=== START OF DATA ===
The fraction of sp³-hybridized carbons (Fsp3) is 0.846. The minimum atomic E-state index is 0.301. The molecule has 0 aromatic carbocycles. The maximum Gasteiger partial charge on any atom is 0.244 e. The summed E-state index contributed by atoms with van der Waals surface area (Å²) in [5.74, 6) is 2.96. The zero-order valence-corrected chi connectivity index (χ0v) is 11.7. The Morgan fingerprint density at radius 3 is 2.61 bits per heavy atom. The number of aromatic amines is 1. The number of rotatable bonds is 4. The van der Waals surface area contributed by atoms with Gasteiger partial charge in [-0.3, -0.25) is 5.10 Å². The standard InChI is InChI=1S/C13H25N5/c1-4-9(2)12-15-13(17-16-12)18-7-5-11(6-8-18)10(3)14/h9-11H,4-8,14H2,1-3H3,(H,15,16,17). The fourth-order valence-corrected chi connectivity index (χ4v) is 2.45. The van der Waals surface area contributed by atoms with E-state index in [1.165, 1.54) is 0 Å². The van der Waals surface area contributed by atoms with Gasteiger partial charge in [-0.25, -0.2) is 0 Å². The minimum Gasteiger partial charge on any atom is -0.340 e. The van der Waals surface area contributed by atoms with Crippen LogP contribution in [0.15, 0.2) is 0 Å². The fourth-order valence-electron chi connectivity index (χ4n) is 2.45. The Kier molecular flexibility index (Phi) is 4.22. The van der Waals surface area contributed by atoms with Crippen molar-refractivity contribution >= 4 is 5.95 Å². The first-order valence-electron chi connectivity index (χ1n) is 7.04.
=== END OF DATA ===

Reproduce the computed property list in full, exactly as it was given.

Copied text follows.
The fraction of sp³-hybridized carbons (Fsp3) is 0.846. The minimum atomic E-state index is 0.301. The molecule has 0 aromatic carbocycles. The maximum Gasteiger partial charge on any atom is 0.244 e. The summed E-state index contributed by atoms with van der Waals surface area (Å²) in [5.74, 6) is 2.96. The zero-order valence-corrected chi connectivity index (χ0v) is 11.7. The Morgan fingerprint density at radius 3 is 2.61 bits per heavy atom. The number of aromatic amines is 1. The number of rotatable bonds is 4. The van der Waals surface area contributed by atoms with Gasteiger partial charge in [-0.3, -0.25) is 5.10 Å². The standard InChI is InChI=1S/C13H25N5/c1-4-9(2)12-15-13(17-16-12)18-7-5-11(6-8-18)10(3)14/h9-11H,4-8,14H2,1-3H3,(H,15,16,17). The fourth-order valence-corrected chi connectivity index (χ4v) is 2.45. The van der Waals surface area contributed by atoms with E-state index in [1.165, 1.54) is 0 Å². The van der Waals surface area contributed by atoms with Gasteiger partial charge in [-0.25, -0.2) is 0 Å². The minimum Gasteiger partial charge on any atom is -0.340 e. The van der Waals surface area contributed by atoms with Crippen LogP contribution in [0.15, 0.2) is 0 Å². The fourth-order valence-electron chi connectivity index (χ4n) is 2.45. The Kier molecular flexibility index (Phi) is 4.22. The van der Waals surface area contributed by atoms with Crippen molar-refractivity contribution >= 4 is 5.95 Å². The first-order valence-electron chi connectivity index (χ1n) is 7.04.